How To Remove Water Heater Element Without Element Wrench

How to Remove a Water Heater Element without an Element Wrench? Is It Possible?

You are here: Home»Blog»How to Disassemble and Reassemble a Water Heater Element Without Using an Element Wrench? Is That Even Possible? 4026Views Is it feasible to remove the element from a water heater without using an element wrench? Remove a water heater element without using an element wrench if you don’t have one. Changing or replacing a water heater element can be a difficult task, especially if you don’t have an element wrench. The majority of skilled plumbers agreed that we would be unable to turn a stuck element with a standard vice grip or a standard wrench.

As a result, we must make certain that we are using the appropriate tool when deleting an element.

These goods are hollow steel pipes that may also be used to exactly fit over the socket wrench handle of a space heater.

When it comes to heating elements, we offer two different types to choose from.

Screw-in water heaters are preferred by professional plumbers, especially for modern water heaters.

However, if you want to convert a screw-in element into a bolt-in element, you may purchase a universal adapter kit from the market.

In accordance with my findings, we’ll be in need of

  • A garden hose, a screwdriver, a water heater element wrench, a voltage tester, and a replacement heating element with a “O” ring are all required.

A garden hose, screwdrivers, a water heater element wrench, a voltage tester, and a replacement heating element with a “O” ring are all required.

Here’s the step-by-step guide on how to remove a water heater element that needs a replacement.

Check to verify that the circuit breaker at the electrical panel has been switched off before continuing. We may use the voltage tester to see whether any power is getting to our water heater and if so, how much. Remove the water heater element slowly and carefully to ensure that no electricity is being drawn from the system.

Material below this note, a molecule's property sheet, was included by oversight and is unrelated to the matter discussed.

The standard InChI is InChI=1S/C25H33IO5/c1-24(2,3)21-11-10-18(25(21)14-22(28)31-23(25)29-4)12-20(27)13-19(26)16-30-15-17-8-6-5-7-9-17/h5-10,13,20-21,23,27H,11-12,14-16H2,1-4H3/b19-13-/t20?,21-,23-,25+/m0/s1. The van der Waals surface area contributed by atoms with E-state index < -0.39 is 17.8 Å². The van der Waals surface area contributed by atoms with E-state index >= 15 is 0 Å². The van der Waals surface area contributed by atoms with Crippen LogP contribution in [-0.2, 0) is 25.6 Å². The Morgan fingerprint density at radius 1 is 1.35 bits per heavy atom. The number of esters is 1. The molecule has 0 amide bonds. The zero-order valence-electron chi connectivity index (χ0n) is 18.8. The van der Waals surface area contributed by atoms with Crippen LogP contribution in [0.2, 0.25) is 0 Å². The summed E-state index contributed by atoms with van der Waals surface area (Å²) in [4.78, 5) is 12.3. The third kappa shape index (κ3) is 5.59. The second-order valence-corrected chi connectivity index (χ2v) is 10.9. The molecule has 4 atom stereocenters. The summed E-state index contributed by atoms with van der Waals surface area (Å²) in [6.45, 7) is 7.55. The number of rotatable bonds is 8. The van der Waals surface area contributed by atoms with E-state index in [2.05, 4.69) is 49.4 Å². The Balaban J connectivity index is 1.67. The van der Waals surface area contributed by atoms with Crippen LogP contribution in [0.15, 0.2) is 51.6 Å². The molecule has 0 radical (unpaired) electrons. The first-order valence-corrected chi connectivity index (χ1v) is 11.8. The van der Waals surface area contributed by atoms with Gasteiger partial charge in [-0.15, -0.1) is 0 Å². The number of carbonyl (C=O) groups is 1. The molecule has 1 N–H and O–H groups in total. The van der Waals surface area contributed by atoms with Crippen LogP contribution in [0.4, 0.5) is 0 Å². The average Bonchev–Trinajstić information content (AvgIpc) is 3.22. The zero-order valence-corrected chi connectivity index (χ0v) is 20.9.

Step 2: Attach the garden hose.

We can now begin to connect the garden hose to our water heater, which is a big step forward. At this stage, we are attempting to determine whether or not sediments have clogged our drain valve. During this phase, we will not be required to drain our water tank.

Step 3: Turn off the water supply.

This step necessitates turning off the water supply. It is possible to switch off the water supply by shutting the water input valve, which is often located above our water heaters.

Allowing air to enter the tank will allow us to discharge the hot water that has been trapped inside the machine. Finally, we may finish this process by turning on the nearest faucet and turning on the hot water tap.

Step 4: Remove the access panel cover.

It is necessary to remove the cover for the access panel. We will be removing the access panel lid with a screwdriver, which we will demonstrate below. We can also see that the thermostat on our water heater is protected by a plastic cover. We have to be very gentle when removing this. This is also the stage at which we will need to examine the wiring. Is there anything that has been harmed or melted? We must recognize that any broken wires must be replaced as soon as possible in order to avoid any serious consequences.

Step 5: Remove the heating element.

The next step is to take the heating element out of the system. In order to remove this item, we will need to utilize a heating element wrench. Due to the fact that it has a large enough mouth to completely fit the exposed area of the element, this element wrench is the only wrench that can correctly remove this part from the vehicle. Because normal wrenches have the potential to cause harm to this component, professionals do not recommend using an alternative when removing this component. While there is enough water in the tank, we may now begin to lose the element in a counter-clockwise direction while the tank is still full.

Depending on the size of our water tank, this operation might take up to an hour.

Step 6: Clean the new element.

Next, the heating element must be removed from the unit. This item must be removed with the use of a heating element wrench. With its wide-enough mouth and ability to exactly fit at the exposed region of the element, this element wrench is the only wrench that can accurately remove this item. Because of the potential harm that ordinary wrenches may do, professionals do not recommend using an alternative when removing this item. With enough water in the tank, we can now begin to lose the element in a counter-clockwise direction while the tank is still filled.

Depending on the size of our water tank, this operation might take up to an hour.

Step 7: Refill the water tank.

The moment has come for us to re-fill our water heater tanks! Turn on the water supply to the heater and then turn off the drain valve to the heater. For the time being, I do not recommend that you turn on the power supply immediately. Before turning on the electricity, we need to make sure that our tank is completely filled. At this time, a half-full container of water might cause harm to the heating components. After that, inspect the freshly installed piece to see whether there is any leakage.

It may also be essential to adjust the “O” ring from time to time.

Step 8: Replace the covers.